Potassium is a mineral that is found in many foods and is needed for several functions of your body, especially the beating of your heart.
- Potassium chloride is used to prevent or to treat low blood levels of potassium (hypokalemia). Potassium levels can be low as a result of a disease or from taking certain medicines, or after a prolonged illness with diarrhea or vomiting.
- This medication is a mineral supplement used to treat or prevent low amounts of potassium in the blood. A normal level of potassium in the blood is important.
- Potassium helps your cells, kidneys, heart, muscles, and nerves work properly. Most people get enough potassium by eating a well-balanced diet.
- Some conditions that can lower your body’s potassium level include severe prolonged diarrhea and vomiting, hormone problems such as hyperaldosteronism, or treatment with “water pills”/diuretics.
- You should not use potassium chloride if you have kidney failure, Addison’s disease, severe burns or other tissue injury, if you are dehydrated, if you take certain diuretics (water pills), or if you have high levels of potassium in your blood (hyperkalemia). Do not crush, chew, break, or suck on an extended-release tablet or capsule. Swallow the pill whole. Breaking or crushing the pill may cause too much of the drug to be released at one time. Sucking on a potassium tablet can irritate your mouth or throat. Take potassium chloride with food or just after a meal.
- To be sure potassium chloride is helping your condition, your blood may need to be tested often. Your heart rate may also be checked using an electrocardiograph or ECG (sometimes called an EKG) to measure electrical activity of the heart. This test will help your doctor determine how long to treat you with potassium. Do not miss any scheduled appointments.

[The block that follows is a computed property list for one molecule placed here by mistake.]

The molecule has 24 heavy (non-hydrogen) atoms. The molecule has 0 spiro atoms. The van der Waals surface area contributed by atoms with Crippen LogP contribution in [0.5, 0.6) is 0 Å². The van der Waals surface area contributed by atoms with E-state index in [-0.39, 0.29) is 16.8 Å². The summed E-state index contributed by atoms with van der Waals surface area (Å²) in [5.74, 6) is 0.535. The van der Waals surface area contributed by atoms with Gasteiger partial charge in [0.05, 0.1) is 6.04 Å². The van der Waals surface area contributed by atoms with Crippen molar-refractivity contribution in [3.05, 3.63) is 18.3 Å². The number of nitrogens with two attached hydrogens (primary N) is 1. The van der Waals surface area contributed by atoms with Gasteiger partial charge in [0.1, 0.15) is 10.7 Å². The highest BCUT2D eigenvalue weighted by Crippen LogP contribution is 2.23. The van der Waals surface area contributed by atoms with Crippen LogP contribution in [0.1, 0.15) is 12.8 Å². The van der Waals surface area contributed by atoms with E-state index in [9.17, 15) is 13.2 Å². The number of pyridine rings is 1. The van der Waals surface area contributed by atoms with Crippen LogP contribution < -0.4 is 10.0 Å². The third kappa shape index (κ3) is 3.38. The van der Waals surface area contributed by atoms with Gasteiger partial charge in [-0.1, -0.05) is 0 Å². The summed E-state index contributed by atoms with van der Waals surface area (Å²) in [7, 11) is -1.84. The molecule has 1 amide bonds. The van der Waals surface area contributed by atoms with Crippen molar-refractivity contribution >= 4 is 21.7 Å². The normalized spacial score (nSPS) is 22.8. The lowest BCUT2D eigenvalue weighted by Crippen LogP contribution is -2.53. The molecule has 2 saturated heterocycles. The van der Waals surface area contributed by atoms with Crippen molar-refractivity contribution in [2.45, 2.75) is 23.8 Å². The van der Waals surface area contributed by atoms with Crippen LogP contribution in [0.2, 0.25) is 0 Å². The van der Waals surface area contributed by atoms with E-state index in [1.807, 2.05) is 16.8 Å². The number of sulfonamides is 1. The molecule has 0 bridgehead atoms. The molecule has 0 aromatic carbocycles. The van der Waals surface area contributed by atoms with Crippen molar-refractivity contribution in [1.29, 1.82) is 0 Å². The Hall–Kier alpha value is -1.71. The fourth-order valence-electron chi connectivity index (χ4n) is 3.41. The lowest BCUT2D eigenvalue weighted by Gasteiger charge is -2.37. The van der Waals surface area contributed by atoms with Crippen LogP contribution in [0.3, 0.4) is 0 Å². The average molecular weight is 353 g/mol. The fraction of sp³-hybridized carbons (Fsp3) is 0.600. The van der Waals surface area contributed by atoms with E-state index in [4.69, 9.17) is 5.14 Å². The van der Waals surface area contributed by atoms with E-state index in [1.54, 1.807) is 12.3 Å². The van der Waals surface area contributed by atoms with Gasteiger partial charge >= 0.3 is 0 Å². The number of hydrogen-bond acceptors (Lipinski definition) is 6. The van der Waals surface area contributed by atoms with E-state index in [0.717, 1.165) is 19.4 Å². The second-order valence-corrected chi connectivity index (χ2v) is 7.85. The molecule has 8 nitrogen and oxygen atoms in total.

- Serious side effects of potassium include uneven heartbeat, muscle weakness or limp feeling, severe stomach pain, and numbness or tingling in your hands, feet, or mouth.
- Do not stop taking this medicine without first talking to your doctor. If you stop taking potassium suddenly, your condition may become worse.
- Tell your doctor or pharmacist if you are regularly taking other drugs/products that can also raise your potassium level. Examples include eplerenone, ACE inhibitorssuch as enalapril/lisinopril, angiotensin receptor blockers such as losartan/valsartan, potassium-sparing “water pills”/diuretics such as spironolactone/triamterene, birth control pills that contain drospirenone, among others.
- Also, tell your doctor or pharmacist if you take medications that can slow down the movement of potassium in your stomach or intestines, possibly increasing the risk of side effects (such as ulcers). Examples include atropine, scopolamine, some antihistamines such as diphenhydramine, antispasmodic drugs such as dicyclomine/hyoscyamine, bladder control drugs such as oxybutynin/tolterodine, certain drugs for Parkinson’s disease such as benztropine/trihexyphenidyl, among others.
BRAND NAME(S): K-Dur, Klor-Con M
Source: WebMD, http://www.webmd.com/drugs/2/drug-676-7058/potassium-chloride-oral/potassiumextended-releasedispersibletablet-oral/details#interactions